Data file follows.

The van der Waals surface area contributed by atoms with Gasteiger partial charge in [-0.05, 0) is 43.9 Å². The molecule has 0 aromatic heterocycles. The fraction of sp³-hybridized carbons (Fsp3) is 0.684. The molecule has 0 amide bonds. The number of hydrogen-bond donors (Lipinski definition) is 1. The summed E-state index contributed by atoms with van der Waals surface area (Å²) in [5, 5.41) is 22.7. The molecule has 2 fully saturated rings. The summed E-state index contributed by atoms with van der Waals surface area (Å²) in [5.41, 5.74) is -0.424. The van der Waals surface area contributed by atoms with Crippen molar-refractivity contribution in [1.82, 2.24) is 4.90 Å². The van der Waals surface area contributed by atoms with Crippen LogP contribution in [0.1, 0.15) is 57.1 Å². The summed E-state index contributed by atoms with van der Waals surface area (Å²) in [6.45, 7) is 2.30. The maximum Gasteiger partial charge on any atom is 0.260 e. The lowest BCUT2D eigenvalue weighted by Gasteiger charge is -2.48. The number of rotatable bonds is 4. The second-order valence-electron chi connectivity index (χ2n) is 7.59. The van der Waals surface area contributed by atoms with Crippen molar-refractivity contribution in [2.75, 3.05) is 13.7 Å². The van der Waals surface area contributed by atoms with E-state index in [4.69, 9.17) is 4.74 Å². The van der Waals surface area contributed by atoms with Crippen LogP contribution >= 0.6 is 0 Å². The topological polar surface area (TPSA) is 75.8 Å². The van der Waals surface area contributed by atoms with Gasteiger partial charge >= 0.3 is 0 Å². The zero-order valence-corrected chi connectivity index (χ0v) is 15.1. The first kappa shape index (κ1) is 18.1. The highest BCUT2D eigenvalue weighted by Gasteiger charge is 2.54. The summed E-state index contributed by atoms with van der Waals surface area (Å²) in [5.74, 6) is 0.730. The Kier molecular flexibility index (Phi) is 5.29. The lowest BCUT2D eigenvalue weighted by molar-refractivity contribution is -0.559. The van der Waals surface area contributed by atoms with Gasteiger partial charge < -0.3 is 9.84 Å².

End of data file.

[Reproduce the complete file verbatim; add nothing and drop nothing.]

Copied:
The van der Waals surface area contributed by atoms with Gasteiger partial charge in [-0.05, 0) is 43.9 Å². The molecule has 0 aromatic heterocycles. The fraction of sp³-hybridized carbons (Fsp3) is 0.684. The molecule has 0 amide bonds. The number of hydrogen-bond donors (Lipinski definition) is 1. The summed E-state index contributed by atoms with van der Waals surface area (Å²) in [5, 5.41) is 22.7. The molecule has 2 fully saturated rings. The summed E-state index contributed by atoms with van der Waals surface area (Å²) in [5.41, 5.74) is -0.424. The van der Waals surface area contributed by atoms with Crippen molar-refractivity contribution in [1.82, 2.24) is 4.90 Å². The van der Waals surface area contributed by atoms with Crippen LogP contribution in [0.1, 0.15) is 57.1 Å². The summed E-state index contributed by atoms with van der Waals surface area (Å²) in [6.45, 7) is 2.30. The maximum Gasteiger partial charge on any atom is 0.260 e. The lowest BCUT2D eigenvalue weighted by Gasteiger charge is -2.48. The number of rotatable bonds is 4. The second-order valence-electron chi connectivity index (χ2n) is 7.59. The van der Waals surface area contributed by atoms with Crippen molar-refractivity contribution in [2.75, 3.05) is 13.7 Å². The van der Waals surface area contributed by atoms with E-state index in [4.69, 9.17) is 4.74 Å². The van der Waals surface area contributed by atoms with Crippen LogP contribution >= 0.6 is 0 Å². The topological polar surface area (TPSA) is 75.8 Å². The van der Waals surface area contributed by atoms with Gasteiger partial charge >= 0.3 is 0 Å². The zero-order valence-corrected chi connectivity index (χ0v) is 15.1. The first kappa shape index (κ1) is 18.1. The highest BCUT2D eigenvalue weighted by Gasteiger charge is 2.54. The summed E-state index contributed by atoms with van der Waals surface area (Å²) in [5.74, 6) is 0.730. The Kier molecular flexibility index (Phi) is 5.29. The lowest BCUT2D eigenvalue weighted by molar-refractivity contribution is -0.559. The van der Waals surface area contributed by atoms with Gasteiger partial charge < -0.3 is 9.84 Å².